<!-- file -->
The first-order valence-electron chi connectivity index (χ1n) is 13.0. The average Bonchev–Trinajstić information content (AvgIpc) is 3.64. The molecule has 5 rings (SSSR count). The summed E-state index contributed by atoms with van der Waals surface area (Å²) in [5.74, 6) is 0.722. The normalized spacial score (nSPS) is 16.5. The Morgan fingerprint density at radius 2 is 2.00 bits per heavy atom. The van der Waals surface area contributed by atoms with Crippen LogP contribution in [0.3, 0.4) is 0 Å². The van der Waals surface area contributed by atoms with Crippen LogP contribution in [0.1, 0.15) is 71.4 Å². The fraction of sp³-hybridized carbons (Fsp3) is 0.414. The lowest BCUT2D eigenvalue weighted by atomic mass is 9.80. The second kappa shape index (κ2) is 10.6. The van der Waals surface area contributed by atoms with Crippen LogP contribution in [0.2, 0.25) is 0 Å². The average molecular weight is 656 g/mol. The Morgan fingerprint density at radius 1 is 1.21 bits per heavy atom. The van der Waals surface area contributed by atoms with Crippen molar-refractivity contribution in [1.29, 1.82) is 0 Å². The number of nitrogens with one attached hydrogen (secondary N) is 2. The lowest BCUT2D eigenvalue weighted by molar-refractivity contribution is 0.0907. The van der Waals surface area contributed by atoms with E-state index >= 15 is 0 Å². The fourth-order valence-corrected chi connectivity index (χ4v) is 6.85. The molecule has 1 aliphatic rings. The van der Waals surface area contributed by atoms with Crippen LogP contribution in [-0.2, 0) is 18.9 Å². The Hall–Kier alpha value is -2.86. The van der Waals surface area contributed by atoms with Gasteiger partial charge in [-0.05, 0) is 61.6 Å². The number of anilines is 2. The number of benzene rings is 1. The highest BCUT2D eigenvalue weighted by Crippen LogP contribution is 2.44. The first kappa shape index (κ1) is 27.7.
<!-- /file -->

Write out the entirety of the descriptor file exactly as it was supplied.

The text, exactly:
The first-order valence-electron chi connectivity index (χ1n) is 13.0. The average Bonchev–Trinajstić information content (AvgIpc) is 3.64. The molecule has 5 rings (SSSR count). The summed E-state index contributed by atoms with van der Waals surface area (Å²) in [5.74, 6) is 0.722. The normalized spacial score (nSPS) is 16.5. The Morgan fingerprint density at radius 2 is 2.00 bits per heavy atom. The van der Waals surface area contributed by atoms with Crippen LogP contribution in [0.3, 0.4) is 0 Å². The van der Waals surface area contributed by atoms with Crippen LogP contribution in [0.1, 0.15) is 71.4 Å². The fraction of sp³-hybridized carbons (Fsp3) is 0.414. The lowest BCUT2D eigenvalue weighted by atomic mass is 9.80. The second kappa shape index (κ2) is 10.6. The van der Waals surface area contributed by atoms with Crippen LogP contribution in [0.2, 0.25) is 0 Å². The average molecular weight is 656 g/mol. The Morgan fingerprint density at radius 1 is 1.21 bits per heavy atom. The van der Waals surface area contributed by atoms with Crippen molar-refractivity contribution in [1.29, 1.82) is 0 Å². The number of nitrogens with one attached hydrogen (secondary N) is 2. The lowest BCUT2D eigenvalue weighted by molar-refractivity contribution is 0.0907. The van der Waals surface area contributed by atoms with E-state index >= 15 is 0 Å². The fourth-order valence-corrected chi connectivity index (χ4v) is 6.85. The molecule has 1 aliphatic rings. The van der Waals surface area contributed by atoms with Crippen LogP contribution in [-0.2, 0) is 18.9 Å². The Hall–Kier alpha value is -2.86. The van der Waals surface area contributed by atoms with Gasteiger partial charge in [-0.05, 0) is 61.6 Å². The number of anilines is 2. The number of benzene rings is 1. The highest BCUT2D eigenvalue weighted by Crippen LogP contribution is 2.44. The first kappa shape index (κ1) is 27.7.